Advisory board approves Wendy’s plan


by BRIAN NADIG

The 41st Ward Zoning Advisory Board at its Feb. 5 meeting approved a plan to replace the Wendy’s restaurant at 5472 N. Harlem Ave. with one of the chain’s new prototype models and endorsed a preliminary plan to build a home at 7130-32 W. Highland Ave.

Breaking with protocol, the board decided to vote on the Wendy’s proposal at its February meeting without waiting a month so that board members would have time to report back to the community organizations which they represent. The board makes recommendations on zoning issues to Alderman Mary O’Connor, who has appointed a representative from about 10 groups in her ward to serve on the board.

Board chairman Kevin Walsh said that voting on the proposal after one meeting was appropriate because the proposal calls for replacing an existing facility with a building of similar size and that no objections were raised. Wendy’s plans to start construction in July and to open the new restaurant by early October.

A portion of the rear of property is zoned for residential use, and the proposal calls for the entire site to be zoned B3-1, which allows restaurants. In addition to the rezoning, a special use for the restaurant’s new drive-through facility must be obtained from the Zoning Board of Appeals before a construction permit can be issued.

Project officials told the board that about 70 percent of the restaurant’s business comes from its drive-through customers and that about 100 vehicles use the existing restaurant’s drive-through lane between midnight and 4 a.m. each day.

The restaurant will have a fireplace and Internet access, and its exterior will feature corrugated panels, face brick and a red metal blade with the company’s logo. The number of parking spaces will be reduced from the existing 48 to 33 in order to meet the requirements of the city’s landscape ordinance.

Also at the meeting, no objections were raised during the polling of board members on a plan to build a two-story house on the Highland property, which is vacant except for a shed. A developer plans to present formal plans at a future meeting, but he asked the board for feedback at its February meeting before he acquires the property.

The site consists of two 3,125-square-foot lots, one of which is zoned RS-2 for single-family homes and the other B3-1 for retail use, and plans call for the entire site to be zoned RS-2.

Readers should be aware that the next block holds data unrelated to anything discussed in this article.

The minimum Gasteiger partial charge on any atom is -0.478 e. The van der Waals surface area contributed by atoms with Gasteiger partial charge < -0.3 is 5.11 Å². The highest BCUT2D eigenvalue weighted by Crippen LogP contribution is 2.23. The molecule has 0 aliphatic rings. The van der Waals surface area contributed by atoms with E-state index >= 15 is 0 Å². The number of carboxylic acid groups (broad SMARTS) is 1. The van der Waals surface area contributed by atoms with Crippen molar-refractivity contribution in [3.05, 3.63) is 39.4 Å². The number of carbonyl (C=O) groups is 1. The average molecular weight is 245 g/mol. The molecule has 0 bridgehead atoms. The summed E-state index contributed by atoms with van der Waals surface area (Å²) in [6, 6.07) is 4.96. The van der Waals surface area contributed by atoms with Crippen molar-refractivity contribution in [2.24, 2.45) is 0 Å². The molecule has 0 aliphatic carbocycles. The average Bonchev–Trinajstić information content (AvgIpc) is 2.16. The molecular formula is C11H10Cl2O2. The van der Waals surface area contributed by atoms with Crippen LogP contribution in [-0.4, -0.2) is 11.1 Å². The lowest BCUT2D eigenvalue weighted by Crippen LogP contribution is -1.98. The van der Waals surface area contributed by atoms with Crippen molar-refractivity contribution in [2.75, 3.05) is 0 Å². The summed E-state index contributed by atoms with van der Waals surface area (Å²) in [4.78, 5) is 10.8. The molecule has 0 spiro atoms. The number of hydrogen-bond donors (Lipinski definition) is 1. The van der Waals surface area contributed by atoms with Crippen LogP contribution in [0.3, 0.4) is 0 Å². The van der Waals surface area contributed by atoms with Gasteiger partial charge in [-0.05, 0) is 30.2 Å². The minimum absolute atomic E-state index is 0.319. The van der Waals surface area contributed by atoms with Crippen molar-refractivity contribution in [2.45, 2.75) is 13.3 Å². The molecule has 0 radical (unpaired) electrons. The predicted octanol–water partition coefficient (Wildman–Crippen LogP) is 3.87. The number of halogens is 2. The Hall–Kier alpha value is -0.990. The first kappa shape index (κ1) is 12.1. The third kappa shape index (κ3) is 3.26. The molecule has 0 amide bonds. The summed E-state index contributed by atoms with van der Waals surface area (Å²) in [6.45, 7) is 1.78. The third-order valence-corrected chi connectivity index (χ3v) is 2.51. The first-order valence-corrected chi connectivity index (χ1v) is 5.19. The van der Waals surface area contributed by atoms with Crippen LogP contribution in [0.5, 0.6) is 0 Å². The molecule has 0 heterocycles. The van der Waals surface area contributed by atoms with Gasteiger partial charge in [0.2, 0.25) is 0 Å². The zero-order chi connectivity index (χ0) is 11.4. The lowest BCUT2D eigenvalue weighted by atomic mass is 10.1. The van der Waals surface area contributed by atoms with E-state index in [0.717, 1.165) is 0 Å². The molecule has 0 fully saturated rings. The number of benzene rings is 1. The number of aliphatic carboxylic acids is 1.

The property is adjacent to PNC Bank, 6401 N. Harlem Ave., and is across Highland from A-Trendz Auto and Truck Accessory Shoppe, 6333 N. Northwest Hwy. A split-zoned property at 7133 W. Devon Ave., which the board agreed to have rezoned entirely to RS-2 to accommodate a planned addition last fall, is adjacent to the property to the north.

Project attorney Paul Kolpak said that a detached garage would be constructed on the western half of the parcel on Highland, serving as a buffer between the house and the bank site. Plans call for the house to have four bedrooms and a basement and to be priced between $550,000 and $600,000.

Kolpak said that while the house would be larger than the typical one-story home on the block, its side setback from the neighboring house to the east would be several feet wider than the average setback on the block. He said that all of the lots on the block are nonconforming because they are significantly smaller than the required minimum lot area of 5,000 square feet under RS-2.

Kolpak said that multi-family construction was considered for the property but that it would require a less restrictive zoning classification than RS-2 and that his client felt that a single-family home would be the best fit for the property and the neighborhood.

It was announced at the meeting that Oriole Park Community Club member Liz DeChant recently was appointed to the advisory board. The board’s next meeting is scheduled for 6:30 p.m. Wednesday, March 5, at the Olympia Park fieldhouse, 6566 N. Avondale Ave.


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